Service on one of San Francisco’s Cable Car routes will be suspended for six months beginning in January 2011 to allow for a multi-million dollar renovation that will, once completed, improve safety and implement long overdue improvements for the disabled.
The California Street line, one of three of the city’s historic Cable Car routes, will temporarily stop service on Jan. 1 to allow for street construction that will last until July, according to the San Francisco Municipal Transportation Agency. Bus shuttles will operate in lieu of the Cable Cars and make all regular stops along the route.
MUNI, in conjunction with the city’s Public Works Department, will continue a massive overhaul of the electrical and mechanical systems that power cables that the historic cars grasp onto for acceleration.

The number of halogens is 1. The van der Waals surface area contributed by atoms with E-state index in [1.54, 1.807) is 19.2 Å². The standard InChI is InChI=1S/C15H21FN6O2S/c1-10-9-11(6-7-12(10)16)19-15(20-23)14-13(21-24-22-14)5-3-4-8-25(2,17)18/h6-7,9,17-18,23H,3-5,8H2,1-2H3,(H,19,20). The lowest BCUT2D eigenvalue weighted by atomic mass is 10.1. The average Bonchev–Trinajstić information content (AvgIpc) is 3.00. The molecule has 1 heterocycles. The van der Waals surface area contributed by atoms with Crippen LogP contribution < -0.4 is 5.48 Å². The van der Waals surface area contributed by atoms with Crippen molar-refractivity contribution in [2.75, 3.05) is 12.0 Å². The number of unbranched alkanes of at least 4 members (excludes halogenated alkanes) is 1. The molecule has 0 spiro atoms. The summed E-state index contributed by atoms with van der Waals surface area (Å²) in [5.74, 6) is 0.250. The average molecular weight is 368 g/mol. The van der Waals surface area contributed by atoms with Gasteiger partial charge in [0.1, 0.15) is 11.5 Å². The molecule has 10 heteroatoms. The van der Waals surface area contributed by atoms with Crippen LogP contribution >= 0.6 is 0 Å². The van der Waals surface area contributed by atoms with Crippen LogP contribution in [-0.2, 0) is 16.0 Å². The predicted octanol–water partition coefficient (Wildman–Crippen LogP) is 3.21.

Public works crews will also reconstruct sidewalks, install curb ramps at every intersection of California Street between Van Ness Ave. and Drumm St. to allow access for wheelchairs, and repave deteriorating asphalt that drivers have complained about for years.
The California Street line operates between the city’s Financial District over Nob Hill. It attracts fewer passengers from out of town thus making it less crowded than its Powell Street counterpart routes, but is a favored ride amongst locals who commute downtown.
In 1982, the city temporarily halted Cable Car service to reconstruct all three routes. The stoppage in service lasted for 2 years and transformed a system in extreme disrepair into a globally recognized symbol for the city.